Portobello Farm:   Portobello Farm House was approached along Turnpike Lane, sometimes referred to as Green’s Lane, a track leading from Kensington Gravel Pits towards a wooden bridge over the canal.
Portobello Green:   Portobello Green features a shopping arcade under the Westway along Thorpe Close, an open-air market under the canopy, and community gardens.
Queen Elizabeth II Jubilee School:   Community special school which accepts students between the ages of 4 and 19.
Queen’s Park Primary School:   Community school (Primary) which accepts students between the ages of 3 and 11.
Queen's Park:   Queen's Park lies between Kilburn and Kensal Green, developed from 1875 onwards and named to honour Queen Victoria.
Queens Park Estate:   The part of Queen's Park which is in the W10 postcode and City of Westminster, is known as the Queens Park Estate.
Queen’s Park:   
Queen’s Park Library:   Queen’s Park Library was built to improve the minds of the new Queen’s Park Estate residents.
Saint John the Evangelist:   Saint John’s Church stands on the busy crossroads of Harrow Road, Kilburn Lane and Ladbroke Grove and on the boundaries of the London Boroughs of Brent, Kensington and the City of Westminster, in which it stands.
Saint Mary’s Catholic Primary School:   Voluntary aided school (Primary) which accepts students between the ages of 3 and 11.
Salusbury Primary School:   Community school (Primary) which accepts students between the ages of 3 and 11.
Selby Square, W10:   Selby Square is a walkway in the Queen’s Park Estate
Sion-Manning Catholic Girls’ School:   Voluntary aided school (Secondary) which accepts students between the ages of 11 and 16. Admissions policy: Comprehensive (secondary).
St Luke’s CofE Primary School:   Voluntary aided school (Primary) which accepts students between the ages of 5 and 11.
St Thomas’ CofE Primary School:   Voluntary aided school (Primary) which accepts students between the ages of 3 and 11.
St. Joseph's Home:   St Joseph's dominated a part of Portobello Road up until the 1980s.
The Apollo:   The Apollo pub was located at 18 All Saints Road, on the southeast corner of the Lancaster Road junction.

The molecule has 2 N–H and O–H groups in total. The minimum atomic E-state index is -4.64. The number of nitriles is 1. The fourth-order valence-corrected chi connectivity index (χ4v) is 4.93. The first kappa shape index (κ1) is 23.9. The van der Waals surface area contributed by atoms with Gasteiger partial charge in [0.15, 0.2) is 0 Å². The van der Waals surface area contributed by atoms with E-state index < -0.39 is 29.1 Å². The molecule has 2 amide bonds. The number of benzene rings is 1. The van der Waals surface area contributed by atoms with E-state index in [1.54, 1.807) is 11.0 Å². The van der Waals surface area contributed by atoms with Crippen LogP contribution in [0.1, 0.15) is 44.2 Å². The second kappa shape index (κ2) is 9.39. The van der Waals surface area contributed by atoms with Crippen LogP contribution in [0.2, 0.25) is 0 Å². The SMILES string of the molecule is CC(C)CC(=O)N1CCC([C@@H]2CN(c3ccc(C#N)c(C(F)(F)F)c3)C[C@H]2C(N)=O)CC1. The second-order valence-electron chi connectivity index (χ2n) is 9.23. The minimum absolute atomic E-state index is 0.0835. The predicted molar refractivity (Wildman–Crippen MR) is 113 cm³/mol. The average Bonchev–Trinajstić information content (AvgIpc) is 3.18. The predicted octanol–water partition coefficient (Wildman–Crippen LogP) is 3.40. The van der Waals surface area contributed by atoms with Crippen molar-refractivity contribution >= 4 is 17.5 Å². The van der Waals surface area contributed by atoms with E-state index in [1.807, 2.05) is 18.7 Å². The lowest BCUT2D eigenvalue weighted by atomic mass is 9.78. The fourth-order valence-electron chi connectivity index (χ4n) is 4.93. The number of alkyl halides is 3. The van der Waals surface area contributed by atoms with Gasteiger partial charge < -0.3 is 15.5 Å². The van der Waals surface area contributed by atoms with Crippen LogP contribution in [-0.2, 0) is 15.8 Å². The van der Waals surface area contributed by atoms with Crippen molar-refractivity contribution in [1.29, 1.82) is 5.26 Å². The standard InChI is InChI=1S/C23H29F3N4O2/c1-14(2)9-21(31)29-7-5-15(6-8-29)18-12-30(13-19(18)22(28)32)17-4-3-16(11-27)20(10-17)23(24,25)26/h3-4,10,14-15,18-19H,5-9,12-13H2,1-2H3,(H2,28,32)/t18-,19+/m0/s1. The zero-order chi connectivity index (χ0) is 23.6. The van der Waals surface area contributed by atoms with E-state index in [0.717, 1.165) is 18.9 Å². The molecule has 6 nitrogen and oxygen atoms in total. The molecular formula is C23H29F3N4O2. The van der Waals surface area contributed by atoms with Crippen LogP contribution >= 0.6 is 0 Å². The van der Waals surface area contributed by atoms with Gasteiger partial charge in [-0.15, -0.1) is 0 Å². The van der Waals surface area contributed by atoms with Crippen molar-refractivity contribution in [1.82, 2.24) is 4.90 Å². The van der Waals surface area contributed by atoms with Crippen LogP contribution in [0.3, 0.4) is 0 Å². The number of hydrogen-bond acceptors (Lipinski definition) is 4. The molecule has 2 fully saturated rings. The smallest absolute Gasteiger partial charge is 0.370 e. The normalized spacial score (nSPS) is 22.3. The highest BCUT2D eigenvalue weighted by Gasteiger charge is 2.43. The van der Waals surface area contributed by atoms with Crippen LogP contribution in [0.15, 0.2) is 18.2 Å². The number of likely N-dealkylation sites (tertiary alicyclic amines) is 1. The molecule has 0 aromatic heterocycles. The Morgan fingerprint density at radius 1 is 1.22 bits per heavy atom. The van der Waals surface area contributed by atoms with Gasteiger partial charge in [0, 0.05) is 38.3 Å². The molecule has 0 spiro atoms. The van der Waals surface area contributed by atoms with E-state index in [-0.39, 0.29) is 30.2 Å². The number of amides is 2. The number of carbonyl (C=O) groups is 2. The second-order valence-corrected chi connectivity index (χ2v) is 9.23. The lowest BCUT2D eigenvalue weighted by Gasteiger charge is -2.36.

The Bedford family at 3 Acklam Road:   From the 19th century up until 1965, number 3 Acklam Road, near the Portobello Road junction, was occupied by the Bedford family.
The Eagle:   The Eagle, on the corner of Ladbroke Grove and Telford Road.
The Earl Derby:   The Earl Derby stood on the corner of Southern Row and Bosworth Road.
The Flora:   The Flora is situated on Harrow Road, W10.
The Foresters:   A lost pub of London W10
The Kilburn Park School Foundation:   Foundation school (Primary) which accepts students between the ages of 7 and 11.
The Lloyd Williamson School:   Other independent school which accepts students between the ages of 1 and 16. Admissions policy: Non-selective.
The Mitre:   The Mitre was situated at 62 Golborne Road.
The Plough:   From the sixteenth century onwards, the Plough stood beside the Harrow Road.
The Prince of Wales (Chilled Eskimo):   A pub in Kensal Town
The Prince of Wales Cinema:   The Prince of Wales Cinema was located at 331 Harrow Road.
The St Marylebone Church of England Bridge School:   Free schools special which accepts students between the ages of 11 and 19.
The Tabernacle:   The Tabernacle is a Grade II*-listed building in Powis Square built in 1887 as a church.
The Underground Map:   The Underground Map is a project which is creating a history website for the areas of London and surrounding counties lying inside the M25.
Thomas Jones Primary School:   Community school (Primary) which accepts students between the ages of 3 and 11.
Wedlake Street Baths:   In a time when most had somewhere to live but few had somewhere to wash at home, public baths were the place to go...
West Kilburn:   West Kilburn is the westernmost slice of London W9, centered around Fernhead Road.
Westbourne Park:   Westbourne Park was originally, with Westbourne Green, an area simply known as Westbourne.
Weston’s Cider House:   In 1930 Weston’s opened their first and only cider mill on the Harrow Road.
Wilberforce Primary:   Academy sponsor led (Primary) which accepts students between the ages of 3 and 11.


PHOTOS OF THE AREA
Acklam Road protests:   Acklam Road was the centre of much action during the building of the Westway
Adair Road junction with Southam Street (1932):   A wet day in London W10.
Adair Road, W10:   Adair Road junction with Appleford Road, March 1964
Adair Road, W10:   Adair Road is a street on the Kensal Town/North Kensington borders.